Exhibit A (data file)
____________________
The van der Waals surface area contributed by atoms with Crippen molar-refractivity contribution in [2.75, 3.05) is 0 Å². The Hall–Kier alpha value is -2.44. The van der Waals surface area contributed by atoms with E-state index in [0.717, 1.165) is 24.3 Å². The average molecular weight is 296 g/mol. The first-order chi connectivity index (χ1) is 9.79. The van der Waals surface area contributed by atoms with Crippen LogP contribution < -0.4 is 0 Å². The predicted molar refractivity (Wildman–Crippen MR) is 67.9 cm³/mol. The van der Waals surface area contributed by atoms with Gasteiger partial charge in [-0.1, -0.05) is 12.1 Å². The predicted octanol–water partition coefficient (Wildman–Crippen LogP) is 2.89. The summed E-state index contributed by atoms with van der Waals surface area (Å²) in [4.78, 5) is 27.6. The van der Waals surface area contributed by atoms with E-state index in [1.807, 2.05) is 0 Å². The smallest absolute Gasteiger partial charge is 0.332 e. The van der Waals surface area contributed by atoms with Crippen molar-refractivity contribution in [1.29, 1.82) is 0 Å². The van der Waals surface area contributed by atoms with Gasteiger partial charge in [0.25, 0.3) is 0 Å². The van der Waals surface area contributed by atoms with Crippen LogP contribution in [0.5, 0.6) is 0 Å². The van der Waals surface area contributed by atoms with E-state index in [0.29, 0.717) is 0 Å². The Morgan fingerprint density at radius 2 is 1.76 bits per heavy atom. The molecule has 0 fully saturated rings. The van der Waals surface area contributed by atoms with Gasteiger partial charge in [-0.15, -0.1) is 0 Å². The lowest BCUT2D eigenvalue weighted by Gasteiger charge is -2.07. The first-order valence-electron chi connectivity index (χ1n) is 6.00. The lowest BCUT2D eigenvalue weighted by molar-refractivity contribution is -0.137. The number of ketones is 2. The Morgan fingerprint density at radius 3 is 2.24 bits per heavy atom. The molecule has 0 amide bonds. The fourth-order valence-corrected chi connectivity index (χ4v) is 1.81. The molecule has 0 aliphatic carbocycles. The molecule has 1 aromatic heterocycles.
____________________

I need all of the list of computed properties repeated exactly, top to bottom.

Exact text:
The van der Waals surface area contributed by atoms with Crippen molar-refractivity contribution in [2.75, 3.05) is 0 Å². The Hall–Kier alpha value is -2.44. The van der Waals surface area contributed by atoms with E-state index in [0.717, 1.165) is 24.3 Å². The average molecular weight is 296 g/mol. The first-order chi connectivity index (χ1) is 9.79. The van der Waals surface area contributed by atoms with Crippen LogP contribution < -0.4 is 0 Å². The predicted molar refractivity (Wildman–Crippen MR) is 67.9 cm³/mol. The van der Waals surface area contributed by atoms with Gasteiger partial charge in [-0.1, -0.05) is 12.1 Å². The predicted octanol–water partition coefficient (Wildman–Crippen LogP) is 2.89. The summed E-state index contributed by atoms with van der Waals surface area (Å²) in [4.78, 5) is 27.6. The van der Waals surface area contributed by atoms with E-state index in [1.807, 2.05) is 0 Å². The smallest absolute Gasteiger partial charge is 0.332 e. The van der Waals surface area contributed by atoms with Crippen molar-refractivity contribution in [1.29, 1.82) is 0 Å². The van der Waals surface area contributed by atoms with Gasteiger partial charge in [0.25, 0.3) is 0 Å². The van der Waals surface area contributed by atoms with Crippen LogP contribution in [0.5, 0.6) is 0 Å². The van der Waals surface area contributed by atoms with E-state index in [0.29, 0.717) is 0 Å². The Morgan fingerprint density at radius 2 is 1.76 bits per heavy atom. The molecule has 0 fully saturated rings. The van der Waals surface area contributed by atoms with Gasteiger partial charge in [-0.15, -0.1) is 0 Å². The lowest BCUT2D eigenvalue weighted by Gasteiger charge is -2.07. The first-order valence-electron chi connectivity index (χ1n) is 6.00. The lowest BCUT2D eigenvalue weighted by molar-refractivity contribution is -0.137. The number of ketones is 2. The Morgan fingerprint density at radius 3 is 2.24 bits per heavy atom. The molecule has 0 amide bonds. The fourth-order valence-corrected chi connectivity index (χ4v) is 1.81. The molecule has 0 aliphatic carbocycles. The molecule has 1 aromatic heterocycles.